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Engage with Taliban, Pakistan PM Imran Khan's advice to nations

"The Taliban have promised to give rights to their women," Khan said

imran-khan-pakistan-ap File photo of Pakistan Prime Minister Imran Khan | AP

In an interview to CNN, Pakistan Prime Minister Imran Khan urged global nations to engage with the Taliban administration in Afghanistan. "The Taliban have said that they want an inclusive government and promised to give rights to their women and also announced amnesty as part of efforts to gain international acceptability," he said, adding that Afghanistan was on a monumental crossroad in history.  "Either it would gain lasting peace after 40 years of war through an inclusive government, or end up in chaos. We can hope and pray that there is peace after 40 years," Khan said.

"But if it goes wrong [in Afghanistan], and which is what we are really worried about, it could go to chaos, the biggest humanitarian crisis, a huge refugee problem, unstable Afghanistan and the possibility of again terrorism from Afghanistan's soil, he said.

Pakistan is fighting a major domestic insurgency in the form of local Taliban offshoot the Tehrik-i-Taliban Pakistan, or the TTP, as well as al-Qaeda and the ISIS. Foreign Minister Shah Mahmood Qureshi had said the Pakistan government would be "open to giving" a pardon to members of the banned Tehreek-i-Taliban Pakistan (TTP) if they promise not to indulge in terrorist activities and submit to the country's Constitution.

Qureshi termed as "positive" the Afghan Taliban administration's announcement that they would not allow any terrorist groups to use their soil against any country, including Pakistan. He said Pakistan had been "continuously" pointing out TTP sanctuaries to the previous Ashraf Ghani-led government, "but they wouldn't move". It remains to be seen whether the Afghan Taliban act on their assurances, Qureshi added.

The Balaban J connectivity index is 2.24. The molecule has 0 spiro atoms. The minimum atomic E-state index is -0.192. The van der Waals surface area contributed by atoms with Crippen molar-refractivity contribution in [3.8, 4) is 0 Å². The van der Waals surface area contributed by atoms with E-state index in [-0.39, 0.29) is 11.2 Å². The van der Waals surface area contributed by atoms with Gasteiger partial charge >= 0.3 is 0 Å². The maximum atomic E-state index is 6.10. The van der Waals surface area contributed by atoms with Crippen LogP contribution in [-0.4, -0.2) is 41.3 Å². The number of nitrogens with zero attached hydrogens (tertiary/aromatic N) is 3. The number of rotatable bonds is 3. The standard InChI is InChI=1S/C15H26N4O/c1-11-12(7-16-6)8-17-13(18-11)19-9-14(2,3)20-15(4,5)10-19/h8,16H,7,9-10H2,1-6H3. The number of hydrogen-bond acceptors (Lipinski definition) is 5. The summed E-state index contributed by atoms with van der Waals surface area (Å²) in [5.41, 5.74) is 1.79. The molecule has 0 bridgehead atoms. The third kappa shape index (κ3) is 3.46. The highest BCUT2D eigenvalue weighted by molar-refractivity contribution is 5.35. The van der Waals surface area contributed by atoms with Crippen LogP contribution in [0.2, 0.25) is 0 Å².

For years, the TTP unleashed deadly attacks on urban centres across Pakistan from their bases along the Afghan border, where they provided shelter to an array of global jihadist groups including Al Qaeda. But a massive military offensive launched in 2014 largely destroyed the group's command and control structure, dramatically reducing insurgent violence throughout Pakistan. Sporadic attacks targeting security forces, however, continue. Earlier this month, the TTP claimed responsibility for a suicide attack near a Frontier Corps (FC) check post in Quetta in which four paramilitary personnel were killed and 21 others injured.

-Inputs from agencies

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